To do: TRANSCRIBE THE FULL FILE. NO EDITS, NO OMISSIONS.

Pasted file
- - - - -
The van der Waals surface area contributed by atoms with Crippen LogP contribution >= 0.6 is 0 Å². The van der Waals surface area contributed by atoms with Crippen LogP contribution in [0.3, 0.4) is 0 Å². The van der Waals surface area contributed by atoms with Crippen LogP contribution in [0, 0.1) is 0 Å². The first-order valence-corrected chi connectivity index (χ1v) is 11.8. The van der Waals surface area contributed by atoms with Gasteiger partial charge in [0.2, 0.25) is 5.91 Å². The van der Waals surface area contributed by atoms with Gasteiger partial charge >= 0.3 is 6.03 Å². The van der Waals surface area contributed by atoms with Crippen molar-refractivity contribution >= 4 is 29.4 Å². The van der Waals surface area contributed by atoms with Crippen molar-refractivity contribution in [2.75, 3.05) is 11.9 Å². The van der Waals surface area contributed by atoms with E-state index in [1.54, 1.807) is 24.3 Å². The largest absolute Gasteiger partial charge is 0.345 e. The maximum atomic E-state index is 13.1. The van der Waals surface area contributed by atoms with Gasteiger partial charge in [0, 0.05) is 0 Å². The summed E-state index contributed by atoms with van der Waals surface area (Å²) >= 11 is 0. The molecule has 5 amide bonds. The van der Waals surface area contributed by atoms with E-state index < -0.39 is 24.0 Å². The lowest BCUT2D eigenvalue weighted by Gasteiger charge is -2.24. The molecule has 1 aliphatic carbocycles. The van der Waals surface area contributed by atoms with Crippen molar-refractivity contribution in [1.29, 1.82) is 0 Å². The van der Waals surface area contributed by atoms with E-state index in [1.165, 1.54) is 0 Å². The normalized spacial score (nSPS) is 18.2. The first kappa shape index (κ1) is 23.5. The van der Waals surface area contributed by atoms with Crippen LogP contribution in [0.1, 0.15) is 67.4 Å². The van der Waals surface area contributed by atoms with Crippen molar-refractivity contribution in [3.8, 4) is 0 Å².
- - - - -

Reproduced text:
The van der Waals surface area contributed by atoms with Crippen LogP contribution >= 0.6 is 0 Å². The van der Waals surface area contributed by atoms with Crippen LogP contribution in [0.3, 0.4) is 0 Å². The van der Waals surface area contributed by atoms with Crippen LogP contribution in [0, 0.1) is 0 Å². The first-order valence-corrected chi connectivity index (χ1v) is 11.8. The van der Waals surface area contributed by atoms with Gasteiger partial charge in [0.2, 0.25) is 5.91 Å². The van der Waals surface area contributed by atoms with Gasteiger partial charge >= 0.3 is 6.03 Å². The van der Waals surface area contributed by atoms with Crippen molar-refractivity contribution >= 4 is 29.4 Å². The van der Waals surface area contributed by atoms with Crippen molar-refractivity contribution in [2.75, 3.05) is 11.9 Å². The van der Waals surface area contributed by atoms with E-state index in [1.54, 1.807) is 24.3 Å². The largest absolute Gasteiger partial charge is 0.345 e. The maximum atomic E-state index is 13.1. The van der Waals surface area contributed by atoms with Gasteiger partial charge in [0, 0.05) is 0 Å². The summed E-state index contributed by atoms with van der Waals surface area (Å²) >= 11 is 0. The molecule has 5 amide bonds. The van der Waals surface area contributed by atoms with E-state index < -0.39 is 24.0 Å². The lowest BCUT2D eigenvalue weighted by Gasteiger charge is -2.24. The molecule has 1 aliphatic carbocycles. The van der Waals surface area contributed by atoms with Crippen molar-refractivity contribution in [1.29, 1.82) is 0 Å². The van der Waals surface area contributed by atoms with E-state index in [1.165, 1.54) is 0 Å². The normalized spacial score (nSPS) is 18.2. The first kappa shape index (κ1) is 23.5. The van der Waals surface area contributed by atoms with Crippen LogP contribution in [0.1, 0.15) is 67.4 Å². The van der Waals surface area contributed by atoms with Crippen molar-refractivity contribution in [3.8, 4) is 0 Å².